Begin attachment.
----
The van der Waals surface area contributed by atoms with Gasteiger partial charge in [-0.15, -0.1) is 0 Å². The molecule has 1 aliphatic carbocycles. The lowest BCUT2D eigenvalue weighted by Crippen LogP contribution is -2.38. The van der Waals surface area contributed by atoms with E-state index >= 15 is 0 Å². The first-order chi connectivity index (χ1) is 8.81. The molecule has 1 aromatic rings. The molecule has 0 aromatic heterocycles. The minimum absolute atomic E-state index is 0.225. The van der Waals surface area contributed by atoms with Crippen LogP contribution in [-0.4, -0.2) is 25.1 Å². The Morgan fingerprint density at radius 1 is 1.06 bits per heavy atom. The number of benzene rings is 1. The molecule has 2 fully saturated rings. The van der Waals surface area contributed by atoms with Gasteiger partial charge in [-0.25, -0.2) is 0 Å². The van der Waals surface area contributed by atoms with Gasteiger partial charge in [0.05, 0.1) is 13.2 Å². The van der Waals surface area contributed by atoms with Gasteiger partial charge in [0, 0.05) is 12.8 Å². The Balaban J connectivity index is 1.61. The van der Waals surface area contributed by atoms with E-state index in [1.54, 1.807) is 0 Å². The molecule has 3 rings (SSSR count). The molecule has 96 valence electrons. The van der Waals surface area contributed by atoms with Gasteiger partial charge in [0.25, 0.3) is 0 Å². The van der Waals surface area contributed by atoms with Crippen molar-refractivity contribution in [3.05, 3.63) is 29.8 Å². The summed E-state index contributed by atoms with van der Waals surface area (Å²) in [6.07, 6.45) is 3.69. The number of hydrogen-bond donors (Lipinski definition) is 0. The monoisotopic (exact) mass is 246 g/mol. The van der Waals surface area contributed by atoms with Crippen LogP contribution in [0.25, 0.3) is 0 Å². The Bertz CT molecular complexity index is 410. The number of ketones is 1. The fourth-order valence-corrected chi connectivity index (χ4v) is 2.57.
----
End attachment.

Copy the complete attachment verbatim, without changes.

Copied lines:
The van der Waals surface area contributed by atoms with Gasteiger partial charge in [-0.15, -0.1) is 0 Å². The molecule has 1 aliphatic carbocycles. The lowest BCUT2D eigenvalue weighted by Crippen LogP contribution is -2.38. The van der Waals surface area contributed by atoms with E-state index >= 15 is 0 Å². The first-order chi connectivity index (χ1) is 8.81. The molecule has 1 aromatic rings. The molecule has 0 aromatic heterocycles. The minimum absolute atomic E-state index is 0.225. The van der Waals surface area contributed by atoms with Crippen LogP contribution in [-0.4, -0.2) is 25.1 Å². The Morgan fingerprint density at radius 1 is 1.06 bits per heavy atom. The number of benzene rings is 1. The molecule has 2 fully saturated rings. The van der Waals surface area contributed by atoms with Gasteiger partial charge in [-0.25, -0.2) is 0 Å². The van der Waals surface area contributed by atoms with Gasteiger partial charge in [0.05, 0.1) is 13.2 Å². The van der Waals surface area contributed by atoms with Gasteiger partial charge in [0, 0.05) is 12.8 Å². The Balaban J connectivity index is 1.61. The van der Waals surface area contributed by atoms with E-state index in [1.54, 1.807) is 0 Å². The molecule has 3 rings (SSSR count). The molecule has 96 valence electrons. The van der Waals surface area contributed by atoms with Gasteiger partial charge in [0.25, 0.3) is 0 Å². The van der Waals surface area contributed by atoms with Crippen molar-refractivity contribution in [3.05, 3.63) is 29.8 Å². The summed E-state index contributed by atoms with van der Waals surface area (Å²) in [6.07, 6.45) is 3.69. The number of hydrogen-bond donors (Lipinski definition) is 0. The monoisotopic (exact) mass is 246 g/mol. The van der Waals surface area contributed by atoms with Crippen LogP contribution in [0.25, 0.3) is 0 Å². The Bertz CT molecular complexity index is 410. The number of ketones is 1. The fourth-order valence-corrected chi connectivity index (χ4v) is 2.57.